Jonathon Yuly

Lewis-Sigler Scholar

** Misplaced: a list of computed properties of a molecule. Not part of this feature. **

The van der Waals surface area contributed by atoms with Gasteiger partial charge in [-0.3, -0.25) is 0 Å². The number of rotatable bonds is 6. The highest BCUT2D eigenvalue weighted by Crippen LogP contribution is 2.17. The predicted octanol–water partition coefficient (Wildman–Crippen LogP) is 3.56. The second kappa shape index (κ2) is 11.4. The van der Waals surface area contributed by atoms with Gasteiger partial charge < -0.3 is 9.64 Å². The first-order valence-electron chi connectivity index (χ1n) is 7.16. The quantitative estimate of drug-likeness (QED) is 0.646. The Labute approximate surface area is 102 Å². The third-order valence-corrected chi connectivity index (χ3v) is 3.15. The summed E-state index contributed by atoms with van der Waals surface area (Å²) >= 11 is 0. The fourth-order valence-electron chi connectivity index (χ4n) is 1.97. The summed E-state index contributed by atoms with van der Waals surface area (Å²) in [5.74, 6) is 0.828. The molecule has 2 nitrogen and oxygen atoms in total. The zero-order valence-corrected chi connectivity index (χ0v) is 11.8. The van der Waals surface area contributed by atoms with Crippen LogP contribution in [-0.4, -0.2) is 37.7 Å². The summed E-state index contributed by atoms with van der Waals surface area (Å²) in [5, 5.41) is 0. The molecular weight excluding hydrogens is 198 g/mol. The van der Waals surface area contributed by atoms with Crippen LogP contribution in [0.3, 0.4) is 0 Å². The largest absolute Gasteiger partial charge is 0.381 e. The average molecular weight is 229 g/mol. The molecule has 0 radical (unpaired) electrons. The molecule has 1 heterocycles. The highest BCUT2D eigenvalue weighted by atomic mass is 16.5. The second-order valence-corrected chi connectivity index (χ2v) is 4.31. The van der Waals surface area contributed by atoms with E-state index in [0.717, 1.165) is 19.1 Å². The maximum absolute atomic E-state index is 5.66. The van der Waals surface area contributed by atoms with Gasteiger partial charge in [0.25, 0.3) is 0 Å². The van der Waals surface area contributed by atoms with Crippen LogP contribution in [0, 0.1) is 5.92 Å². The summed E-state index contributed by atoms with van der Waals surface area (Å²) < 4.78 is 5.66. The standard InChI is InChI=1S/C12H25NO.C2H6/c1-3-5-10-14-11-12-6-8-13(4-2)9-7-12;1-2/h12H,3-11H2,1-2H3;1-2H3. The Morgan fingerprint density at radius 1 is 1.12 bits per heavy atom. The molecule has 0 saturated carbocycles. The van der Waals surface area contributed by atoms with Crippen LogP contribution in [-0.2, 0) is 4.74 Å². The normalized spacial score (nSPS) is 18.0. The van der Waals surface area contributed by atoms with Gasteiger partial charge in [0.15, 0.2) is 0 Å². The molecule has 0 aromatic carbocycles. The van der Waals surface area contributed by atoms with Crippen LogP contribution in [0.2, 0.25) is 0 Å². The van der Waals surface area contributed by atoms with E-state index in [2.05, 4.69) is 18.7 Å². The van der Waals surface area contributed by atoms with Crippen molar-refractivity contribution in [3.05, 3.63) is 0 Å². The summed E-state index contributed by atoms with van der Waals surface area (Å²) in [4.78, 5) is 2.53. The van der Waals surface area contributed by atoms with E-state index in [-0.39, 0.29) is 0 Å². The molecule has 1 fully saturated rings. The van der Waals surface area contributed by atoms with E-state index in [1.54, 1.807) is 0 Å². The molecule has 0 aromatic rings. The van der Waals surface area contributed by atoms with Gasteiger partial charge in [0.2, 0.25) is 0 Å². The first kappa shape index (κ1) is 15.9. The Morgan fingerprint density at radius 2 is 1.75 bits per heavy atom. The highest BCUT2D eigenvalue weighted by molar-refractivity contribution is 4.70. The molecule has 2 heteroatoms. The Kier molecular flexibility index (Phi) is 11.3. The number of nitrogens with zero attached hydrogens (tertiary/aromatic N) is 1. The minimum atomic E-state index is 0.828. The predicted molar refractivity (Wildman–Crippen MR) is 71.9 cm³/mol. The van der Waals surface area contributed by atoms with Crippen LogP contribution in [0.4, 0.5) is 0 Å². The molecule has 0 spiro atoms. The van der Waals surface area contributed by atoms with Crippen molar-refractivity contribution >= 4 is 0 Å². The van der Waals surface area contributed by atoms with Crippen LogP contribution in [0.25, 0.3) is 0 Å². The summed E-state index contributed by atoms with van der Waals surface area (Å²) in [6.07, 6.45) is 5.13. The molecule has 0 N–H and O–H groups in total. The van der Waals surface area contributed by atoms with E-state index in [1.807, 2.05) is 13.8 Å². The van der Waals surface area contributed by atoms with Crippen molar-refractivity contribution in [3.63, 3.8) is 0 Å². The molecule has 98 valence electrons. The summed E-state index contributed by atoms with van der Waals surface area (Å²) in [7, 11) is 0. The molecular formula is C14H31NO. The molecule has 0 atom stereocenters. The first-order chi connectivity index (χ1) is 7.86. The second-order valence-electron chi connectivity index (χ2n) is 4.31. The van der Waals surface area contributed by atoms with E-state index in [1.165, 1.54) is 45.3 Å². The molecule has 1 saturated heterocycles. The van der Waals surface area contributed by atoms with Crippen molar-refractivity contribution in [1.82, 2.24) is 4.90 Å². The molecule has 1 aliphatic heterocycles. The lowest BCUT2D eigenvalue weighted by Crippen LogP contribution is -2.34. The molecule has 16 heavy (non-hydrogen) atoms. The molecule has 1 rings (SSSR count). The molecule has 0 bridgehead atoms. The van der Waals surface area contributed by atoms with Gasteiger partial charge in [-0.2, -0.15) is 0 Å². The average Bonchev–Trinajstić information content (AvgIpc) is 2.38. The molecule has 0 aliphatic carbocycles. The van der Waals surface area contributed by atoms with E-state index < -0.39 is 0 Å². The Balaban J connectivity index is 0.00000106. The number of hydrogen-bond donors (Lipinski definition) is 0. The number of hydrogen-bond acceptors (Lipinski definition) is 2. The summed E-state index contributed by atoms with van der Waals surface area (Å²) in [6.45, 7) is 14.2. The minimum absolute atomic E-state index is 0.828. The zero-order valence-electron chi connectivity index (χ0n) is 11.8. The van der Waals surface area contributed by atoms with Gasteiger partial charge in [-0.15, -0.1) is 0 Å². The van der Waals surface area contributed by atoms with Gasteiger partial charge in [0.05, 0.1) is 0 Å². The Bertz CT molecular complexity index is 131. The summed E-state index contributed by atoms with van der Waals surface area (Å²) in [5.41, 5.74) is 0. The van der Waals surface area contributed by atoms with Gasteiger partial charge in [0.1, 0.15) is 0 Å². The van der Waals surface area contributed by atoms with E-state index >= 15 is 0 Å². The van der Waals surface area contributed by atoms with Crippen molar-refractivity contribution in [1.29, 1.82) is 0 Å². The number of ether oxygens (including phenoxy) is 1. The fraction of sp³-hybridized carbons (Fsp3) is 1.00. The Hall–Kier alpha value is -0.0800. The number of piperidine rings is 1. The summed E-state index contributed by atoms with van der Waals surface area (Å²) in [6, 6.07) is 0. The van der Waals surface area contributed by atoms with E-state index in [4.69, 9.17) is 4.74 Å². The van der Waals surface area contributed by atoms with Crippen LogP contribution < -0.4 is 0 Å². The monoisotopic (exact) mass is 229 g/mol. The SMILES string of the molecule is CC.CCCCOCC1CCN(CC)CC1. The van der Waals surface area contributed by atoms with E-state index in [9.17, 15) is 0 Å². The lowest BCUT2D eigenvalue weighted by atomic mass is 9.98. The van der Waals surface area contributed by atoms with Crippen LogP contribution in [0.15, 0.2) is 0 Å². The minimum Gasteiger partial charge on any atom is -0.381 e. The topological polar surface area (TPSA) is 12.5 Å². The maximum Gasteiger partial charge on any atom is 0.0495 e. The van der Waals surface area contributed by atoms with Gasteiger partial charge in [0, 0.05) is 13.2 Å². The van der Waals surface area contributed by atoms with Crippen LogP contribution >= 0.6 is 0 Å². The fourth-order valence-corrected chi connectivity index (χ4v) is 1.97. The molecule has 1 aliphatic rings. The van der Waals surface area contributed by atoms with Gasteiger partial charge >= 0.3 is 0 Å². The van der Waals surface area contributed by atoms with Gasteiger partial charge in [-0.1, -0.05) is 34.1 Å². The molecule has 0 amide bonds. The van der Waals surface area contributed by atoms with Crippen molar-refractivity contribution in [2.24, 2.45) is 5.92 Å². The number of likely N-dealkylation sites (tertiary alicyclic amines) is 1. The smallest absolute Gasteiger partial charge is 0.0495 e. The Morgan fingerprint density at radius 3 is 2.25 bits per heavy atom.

I am a theorist interested in understanding how living systems accomplish tasks that are difficult to achieve in engineered systems. For example, I’m fascinated by a process known as electron bifurcation. Electron bifurcating proteins can push electrons “uphill” by hundreds of millivolts across their length (nanometer scale) in a process called electron bifurcation. Electron bifurcation remains to be accomplished by any synthetic system. To be alive, however, an organism must do more than simply catalyze reactions. For example, organisms must coordinate the activities of many proteins together to achieve sometimes extraordinary “bottom-up” pattern formation and self-organization. At these micron to millimeter length scales, I’m currently exploring the biophysics of pattern formation in reaction-diffusion systems and embryonic development. On another note, I am also interested in the long history of thinking about the role of quantum mechanics in biology.